Aug 21, 2020

Picking the right grass seed is key to building a healthy lawn

Posted Aug 21, 2020 12:02 PM
<b>Know what to look for on the label when buying grass seed.</b> Photo courtesy KSRE
Know what to look for on the label when buying grass seed. Photo courtesy KSRE

MANHATTAN – All grass seed is not created equal. 

So says Kansas State University horticulture expert Ward Upham, noting that it’s nearly time to think about putting down seed to establish new turfgrass or boost spots that have gone bare in existing lawns. 

“Choosing quality seed is one of the most important steps in successfully planting or overseeding your lawn,” Upham said. “If you don’t know what to look for, you may be introduced to unwanted intruders in that new stand.” 

Of particular concern, he said, is seed contaminated with orchardgrass or rough bluegrass (known by its Latin name, Poa trivialis, or Por triv for short). “Those are both perennial grassy weeds that cannot be selectively controlled once they are in the lawn,” Upham said. 

“Orchardgrass is a problem because it is faster growing and lighter green than our traditional turfgrasses in Kansas,” he said. “It is a bunch grass so it doesn’t spread, but infested areas are still unsightly due to small tufts of this species that pockmark the lawn.” 

Rough bluegrass is fine-textured and forms circular patches in the lawn. Upham said it blends in fairly well with most Kansas lawns until summertime heat causes it to turn brown rapidly. 

“If the rough bluegrass would just die in the heat,” he said, “it would only be a temporary problem. Unfortunately, it usually just goes dormant, turning green again with cooler temperatures and rain.” 

Upham said avoiding those two nemeses begins with knowing how to decipher the label on seed packages. He suggests avoiding labels that read either ‘Other Crop Seed’ or ‘Other Crop.’ 

“That label refers to any species that is intentionally grown for some purpose,” Upham said. “That includes turfgrasses (not including the one you likely want) and pasture grasses. Orchardgrass and rough bluegrass both are listed as ‘Other Crop’ seed.”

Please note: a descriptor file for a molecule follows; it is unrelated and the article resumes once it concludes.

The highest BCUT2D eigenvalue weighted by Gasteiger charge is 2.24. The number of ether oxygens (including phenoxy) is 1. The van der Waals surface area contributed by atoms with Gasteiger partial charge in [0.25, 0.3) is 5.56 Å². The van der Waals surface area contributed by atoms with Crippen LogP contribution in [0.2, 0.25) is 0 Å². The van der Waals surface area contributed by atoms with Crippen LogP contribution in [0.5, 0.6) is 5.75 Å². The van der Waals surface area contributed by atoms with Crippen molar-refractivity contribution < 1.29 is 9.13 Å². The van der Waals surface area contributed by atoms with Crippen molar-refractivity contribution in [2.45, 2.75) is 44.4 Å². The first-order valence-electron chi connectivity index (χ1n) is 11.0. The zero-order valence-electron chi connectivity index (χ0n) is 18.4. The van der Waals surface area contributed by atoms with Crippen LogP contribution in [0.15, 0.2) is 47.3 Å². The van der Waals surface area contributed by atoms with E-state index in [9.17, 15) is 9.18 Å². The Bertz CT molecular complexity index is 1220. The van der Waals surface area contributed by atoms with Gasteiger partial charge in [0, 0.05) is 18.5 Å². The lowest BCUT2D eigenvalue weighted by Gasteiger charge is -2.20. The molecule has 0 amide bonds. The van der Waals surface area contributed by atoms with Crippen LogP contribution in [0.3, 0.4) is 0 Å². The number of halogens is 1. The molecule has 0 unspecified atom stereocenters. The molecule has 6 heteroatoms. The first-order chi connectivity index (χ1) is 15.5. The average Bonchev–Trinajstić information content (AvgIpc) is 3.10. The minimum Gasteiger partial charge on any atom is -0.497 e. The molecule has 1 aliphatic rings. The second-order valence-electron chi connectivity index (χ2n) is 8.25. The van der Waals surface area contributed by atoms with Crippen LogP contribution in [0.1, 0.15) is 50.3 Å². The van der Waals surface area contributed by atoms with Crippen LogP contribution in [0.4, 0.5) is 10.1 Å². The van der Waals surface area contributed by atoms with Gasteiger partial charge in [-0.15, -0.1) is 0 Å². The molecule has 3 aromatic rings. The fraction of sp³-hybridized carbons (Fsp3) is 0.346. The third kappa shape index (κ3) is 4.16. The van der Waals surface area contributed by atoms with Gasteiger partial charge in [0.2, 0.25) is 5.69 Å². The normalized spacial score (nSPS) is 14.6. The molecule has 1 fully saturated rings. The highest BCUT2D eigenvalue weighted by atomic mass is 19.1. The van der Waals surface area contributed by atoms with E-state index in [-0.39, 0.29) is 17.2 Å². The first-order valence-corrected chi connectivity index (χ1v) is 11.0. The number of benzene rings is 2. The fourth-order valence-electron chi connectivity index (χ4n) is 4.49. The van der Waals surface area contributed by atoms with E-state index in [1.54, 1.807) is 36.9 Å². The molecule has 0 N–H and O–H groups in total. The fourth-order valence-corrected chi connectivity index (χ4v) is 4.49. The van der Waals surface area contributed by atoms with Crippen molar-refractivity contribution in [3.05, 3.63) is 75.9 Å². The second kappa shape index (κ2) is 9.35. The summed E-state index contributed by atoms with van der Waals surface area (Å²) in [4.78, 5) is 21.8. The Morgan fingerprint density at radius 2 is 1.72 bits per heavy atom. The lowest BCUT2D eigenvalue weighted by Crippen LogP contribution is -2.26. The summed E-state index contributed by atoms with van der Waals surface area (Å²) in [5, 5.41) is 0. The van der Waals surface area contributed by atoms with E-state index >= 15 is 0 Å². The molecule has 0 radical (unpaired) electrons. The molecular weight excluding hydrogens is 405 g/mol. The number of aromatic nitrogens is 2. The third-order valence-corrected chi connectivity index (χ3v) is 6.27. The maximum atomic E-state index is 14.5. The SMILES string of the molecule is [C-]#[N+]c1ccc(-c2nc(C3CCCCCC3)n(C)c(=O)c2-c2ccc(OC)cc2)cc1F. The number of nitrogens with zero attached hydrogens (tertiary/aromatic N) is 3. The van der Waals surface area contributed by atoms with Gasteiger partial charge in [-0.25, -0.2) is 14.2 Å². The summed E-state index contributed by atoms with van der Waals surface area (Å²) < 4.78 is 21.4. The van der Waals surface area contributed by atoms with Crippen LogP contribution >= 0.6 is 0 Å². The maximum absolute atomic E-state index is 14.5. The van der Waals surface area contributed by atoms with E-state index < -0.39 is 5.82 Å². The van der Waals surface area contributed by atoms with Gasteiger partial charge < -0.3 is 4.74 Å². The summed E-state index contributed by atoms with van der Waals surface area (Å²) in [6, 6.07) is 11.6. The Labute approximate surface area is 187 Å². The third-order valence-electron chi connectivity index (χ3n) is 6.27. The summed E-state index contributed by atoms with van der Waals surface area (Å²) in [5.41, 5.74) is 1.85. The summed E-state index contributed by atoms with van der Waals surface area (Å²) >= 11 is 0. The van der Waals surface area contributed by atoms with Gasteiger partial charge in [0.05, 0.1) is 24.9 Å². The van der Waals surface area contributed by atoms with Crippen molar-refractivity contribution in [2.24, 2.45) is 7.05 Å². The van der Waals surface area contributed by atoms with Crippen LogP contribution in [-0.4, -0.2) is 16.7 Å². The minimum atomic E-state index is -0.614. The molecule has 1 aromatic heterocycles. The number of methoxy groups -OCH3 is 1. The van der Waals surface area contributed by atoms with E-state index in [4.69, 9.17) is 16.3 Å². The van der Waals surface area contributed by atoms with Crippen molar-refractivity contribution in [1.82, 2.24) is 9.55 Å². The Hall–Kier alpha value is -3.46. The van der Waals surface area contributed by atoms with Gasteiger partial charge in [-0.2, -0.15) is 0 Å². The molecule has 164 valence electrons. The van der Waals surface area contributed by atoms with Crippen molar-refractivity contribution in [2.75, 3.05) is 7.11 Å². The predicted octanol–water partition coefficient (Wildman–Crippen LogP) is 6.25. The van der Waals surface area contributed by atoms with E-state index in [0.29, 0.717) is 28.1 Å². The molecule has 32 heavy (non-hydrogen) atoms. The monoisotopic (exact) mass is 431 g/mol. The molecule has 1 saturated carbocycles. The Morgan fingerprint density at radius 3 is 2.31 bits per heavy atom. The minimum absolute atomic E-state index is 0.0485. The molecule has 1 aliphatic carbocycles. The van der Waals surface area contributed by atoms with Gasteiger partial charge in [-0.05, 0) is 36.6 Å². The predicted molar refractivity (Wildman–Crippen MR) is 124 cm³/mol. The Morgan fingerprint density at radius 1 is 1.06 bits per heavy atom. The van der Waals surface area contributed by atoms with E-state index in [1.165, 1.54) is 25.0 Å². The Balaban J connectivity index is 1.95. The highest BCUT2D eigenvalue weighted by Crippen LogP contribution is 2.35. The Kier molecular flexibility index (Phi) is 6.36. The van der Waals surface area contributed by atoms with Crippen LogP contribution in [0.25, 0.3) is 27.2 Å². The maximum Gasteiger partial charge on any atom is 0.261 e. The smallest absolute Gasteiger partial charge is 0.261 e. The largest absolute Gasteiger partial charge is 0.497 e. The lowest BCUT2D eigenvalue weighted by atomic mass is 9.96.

By law, seed labels are required to show the percentage of ‘Other Crop Seed’ in a bag, but unless it contains 5% or more of the unwanted species, the label does not have to list those by name. 

So, then, how much ‘Other Crop’ is too much? 

“That’s a difficult question to answer, but the tolerance is very low,” Upham said. “It depends on what the other crop is and the buyer’s expectations for quality. 

“In practice, ‘Other Crop’ may refer to something relatively harmless, like a small amount of perennial ryegrass in a bag of tall fescue, or it might refer to something bad like orchardgrass or rough bluegrass. The homeowner really has no easy way of knowing what the other crop is.” 

If your expectations for quality are high, Upham advises buying seed that contains as close to zero ‘Other Crop’ as possible. Good quality seed will often have .01% or less, he said. 

“Another line on the seed label is ‘Weed Seed,’” Upham said. “That should also be listed as .01% or less.” 

Upham and his colleagues in K-State’s Department of Horticulture and Natural Resources produce a weekly Horticulture Newsletter with tips for maintaining gardens and home landscapes. The newsletter is available to view online or can be delivered by email each week. 

Interested persons can also send their garden- and yard-related questions to Upham at [email protected], or contact your local K-State Research and Extension office